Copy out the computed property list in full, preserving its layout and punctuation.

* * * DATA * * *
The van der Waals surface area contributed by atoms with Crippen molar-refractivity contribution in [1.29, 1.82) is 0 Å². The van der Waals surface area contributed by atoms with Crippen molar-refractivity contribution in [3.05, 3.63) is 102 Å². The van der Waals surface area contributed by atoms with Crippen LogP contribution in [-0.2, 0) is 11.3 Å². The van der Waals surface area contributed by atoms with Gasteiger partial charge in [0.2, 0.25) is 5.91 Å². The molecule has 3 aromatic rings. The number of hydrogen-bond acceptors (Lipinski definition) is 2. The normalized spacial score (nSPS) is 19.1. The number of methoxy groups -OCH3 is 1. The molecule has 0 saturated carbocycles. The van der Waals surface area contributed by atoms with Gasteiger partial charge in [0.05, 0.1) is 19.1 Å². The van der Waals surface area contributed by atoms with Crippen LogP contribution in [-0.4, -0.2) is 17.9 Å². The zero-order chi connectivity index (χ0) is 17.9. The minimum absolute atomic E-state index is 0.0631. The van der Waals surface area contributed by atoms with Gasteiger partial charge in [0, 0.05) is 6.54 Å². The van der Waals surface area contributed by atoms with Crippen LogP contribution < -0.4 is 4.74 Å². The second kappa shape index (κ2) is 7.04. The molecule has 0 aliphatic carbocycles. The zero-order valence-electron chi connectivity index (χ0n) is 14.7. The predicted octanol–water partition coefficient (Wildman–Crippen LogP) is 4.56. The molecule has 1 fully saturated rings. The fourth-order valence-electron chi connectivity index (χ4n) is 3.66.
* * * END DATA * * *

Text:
The van der Waals surface area contributed by atoms with Crippen molar-refractivity contribution in [1.29, 1.82) is 0 Å². The van der Waals surface area contributed by atoms with Crippen molar-refractivity contribution in [3.05, 3.63) is 102 Å². The van der Waals surface area contributed by atoms with Crippen LogP contribution in [-0.2, 0) is 11.3 Å². The van der Waals surface area contributed by atoms with Gasteiger partial charge in [0.2, 0.25) is 5.91 Å². The molecule has 3 aromatic rings. The number of hydrogen-bond acceptors (Lipinski definition) is 2. The normalized spacial score (nSPS) is 19.1. The number of methoxy groups -OCH3 is 1. The molecule has 0 saturated carbocycles. The van der Waals surface area contributed by atoms with Gasteiger partial charge in [0.05, 0.1) is 19.1 Å². The van der Waals surface area contributed by atoms with Crippen LogP contribution in [-0.4, -0.2) is 17.9 Å². The zero-order chi connectivity index (χ0) is 17.9. The minimum absolute atomic E-state index is 0.0631. The van der Waals surface area contributed by atoms with Gasteiger partial charge in [0, 0.05) is 6.54 Å². The van der Waals surface area contributed by atoms with Crippen LogP contribution < -0.4 is 4.74 Å². The second kappa shape index (κ2) is 7.04. The molecule has 0 aliphatic carbocycles. The zero-order valence-electron chi connectivity index (χ0n) is 14.7. The predicted octanol–water partition coefficient (Wildman–Crippen LogP) is 4.56. The molecule has 1 fully saturated rings. The fourth-order valence-electron chi connectivity index (χ4n) is 3.66.